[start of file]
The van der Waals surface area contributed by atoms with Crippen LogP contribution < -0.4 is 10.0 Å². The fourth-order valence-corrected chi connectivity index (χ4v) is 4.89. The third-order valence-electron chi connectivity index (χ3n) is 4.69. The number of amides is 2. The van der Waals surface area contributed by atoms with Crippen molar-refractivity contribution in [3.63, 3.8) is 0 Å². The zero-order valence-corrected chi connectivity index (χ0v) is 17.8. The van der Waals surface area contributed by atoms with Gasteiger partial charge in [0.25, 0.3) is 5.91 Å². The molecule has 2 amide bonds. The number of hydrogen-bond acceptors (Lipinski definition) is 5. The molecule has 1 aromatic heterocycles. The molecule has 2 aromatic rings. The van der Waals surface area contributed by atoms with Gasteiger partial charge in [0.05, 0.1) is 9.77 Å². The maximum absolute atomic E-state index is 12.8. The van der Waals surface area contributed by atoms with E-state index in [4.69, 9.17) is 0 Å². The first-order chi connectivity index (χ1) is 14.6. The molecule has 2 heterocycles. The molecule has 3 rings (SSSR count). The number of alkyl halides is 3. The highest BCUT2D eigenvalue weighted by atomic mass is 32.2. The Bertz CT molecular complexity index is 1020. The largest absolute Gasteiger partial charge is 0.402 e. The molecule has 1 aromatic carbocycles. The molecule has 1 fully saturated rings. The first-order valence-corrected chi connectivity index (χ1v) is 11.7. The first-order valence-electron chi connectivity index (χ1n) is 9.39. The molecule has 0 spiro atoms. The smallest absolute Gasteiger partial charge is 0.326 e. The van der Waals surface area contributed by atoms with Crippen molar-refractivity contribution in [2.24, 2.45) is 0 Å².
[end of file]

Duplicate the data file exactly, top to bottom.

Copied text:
The van der Waals surface area contributed by atoms with Crippen LogP contribution < -0.4 is 10.0 Å². The fourth-order valence-corrected chi connectivity index (χ4v) is 4.89. The third-order valence-electron chi connectivity index (χ3n) is 4.69. The number of amides is 2. The van der Waals surface area contributed by atoms with Crippen molar-refractivity contribution in [3.63, 3.8) is 0 Å². The zero-order valence-corrected chi connectivity index (χ0v) is 17.8. The van der Waals surface area contributed by atoms with Gasteiger partial charge in [0.25, 0.3) is 5.91 Å². The molecule has 2 amide bonds. The number of hydrogen-bond acceptors (Lipinski definition) is 5. The molecule has 1 aromatic heterocycles. The molecule has 2 aromatic rings. The van der Waals surface area contributed by atoms with Gasteiger partial charge in [0.05, 0.1) is 9.77 Å². The maximum absolute atomic E-state index is 12.8. The van der Waals surface area contributed by atoms with E-state index in [4.69, 9.17) is 0 Å². The first-order chi connectivity index (χ1) is 14.6. The molecule has 2 heterocycles. The molecule has 3 rings (SSSR count). The number of alkyl halides is 3. The highest BCUT2D eigenvalue weighted by atomic mass is 32.2. The Bertz CT molecular complexity index is 1020. The largest absolute Gasteiger partial charge is 0.402 e. The molecule has 1 aromatic carbocycles. The molecule has 1 fully saturated rings. The first-order valence-corrected chi connectivity index (χ1v) is 11.7. The first-order valence-electron chi connectivity index (χ1n) is 9.39. The molecule has 0 spiro atoms. The smallest absolute Gasteiger partial charge is 0.326 e. The van der Waals surface area contributed by atoms with Crippen molar-refractivity contribution in [2.24, 2.45) is 0 Å².